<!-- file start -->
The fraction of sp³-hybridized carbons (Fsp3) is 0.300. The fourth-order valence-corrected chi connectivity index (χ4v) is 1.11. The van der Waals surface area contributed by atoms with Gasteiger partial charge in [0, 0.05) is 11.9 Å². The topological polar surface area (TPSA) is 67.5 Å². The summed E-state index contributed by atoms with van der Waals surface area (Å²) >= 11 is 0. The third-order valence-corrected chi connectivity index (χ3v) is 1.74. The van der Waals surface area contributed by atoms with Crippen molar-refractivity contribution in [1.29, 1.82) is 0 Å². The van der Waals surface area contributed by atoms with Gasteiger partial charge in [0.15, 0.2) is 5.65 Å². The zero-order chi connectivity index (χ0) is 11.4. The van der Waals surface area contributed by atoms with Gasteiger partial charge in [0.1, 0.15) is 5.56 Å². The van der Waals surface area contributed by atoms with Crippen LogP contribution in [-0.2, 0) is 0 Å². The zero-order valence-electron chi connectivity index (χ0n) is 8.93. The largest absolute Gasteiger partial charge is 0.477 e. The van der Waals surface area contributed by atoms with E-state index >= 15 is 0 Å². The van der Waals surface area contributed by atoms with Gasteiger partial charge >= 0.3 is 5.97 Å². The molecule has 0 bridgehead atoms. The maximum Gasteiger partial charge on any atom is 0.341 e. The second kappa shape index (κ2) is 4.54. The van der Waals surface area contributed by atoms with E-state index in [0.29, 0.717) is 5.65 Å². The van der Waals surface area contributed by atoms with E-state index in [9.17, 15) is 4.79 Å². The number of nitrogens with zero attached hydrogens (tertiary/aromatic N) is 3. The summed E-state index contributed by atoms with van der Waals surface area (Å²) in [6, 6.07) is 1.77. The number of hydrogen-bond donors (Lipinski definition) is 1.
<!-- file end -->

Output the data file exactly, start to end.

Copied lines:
The fraction of sp³-hybridized carbons (Fsp3) is 0.300. The fourth-order valence-corrected chi connectivity index (χ4v) is 1.11. The van der Waals surface area contributed by atoms with Gasteiger partial charge in [0, 0.05) is 11.9 Å². The topological polar surface area (TPSA) is 67.5 Å². The summed E-state index contributed by atoms with van der Waals surface area (Å²) >= 11 is 0. The third-order valence-corrected chi connectivity index (χ3v) is 1.74. The van der Waals surface area contributed by atoms with Crippen molar-refractivity contribution in [1.29, 1.82) is 0 Å². The van der Waals surface area contributed by atoms with Gasteiger partial charge in [0.15, 0.2) is 5.65 Å². The zero-order chi connectivity index (χ0) is 11.4. The van der Waals surface area contributed by atoms with Gasteiger partial charge in [0.1, 0.15) is 5.56 Å². The van der Waals surface area contributed by atoms with Crippen LogP contribution in [-0.2, 0) is 0 Å². The zero-order valence-electron chi connectivity index (χ0n) is 8.93. The largest absolute Gasteiger partial charge is 0.477 e. The van der Waals surface area contributed by atoms with E-state index >= 15 is 0 Å². The van der Waals surface area contributed by atoms with Gasteiger partial charge >= 0.3 is 5.97 Å². The molecule has 0 bridgehead atoms. The maximum Gasteiger partial charge on any atom is 0.341 e. The second kappa shape index (κ2) is 4.54. The van der Waals surface area contributed by atoms with E-state index in [0.29, 0.717) is 5.65 Å². The van der Waals surface area contributed by atoms with E-state index in [9.17, 15) is 4.79 Å². The number of nitrogens with zero attached hydrogens (tertiary/aromatic N) is 3. The summed E-state index contributed by atoms with van der Waals surface area (Å²) in [6, 6.07) is 1.77. The number of hydrogen-bond donors (Lipinski definition) is 1.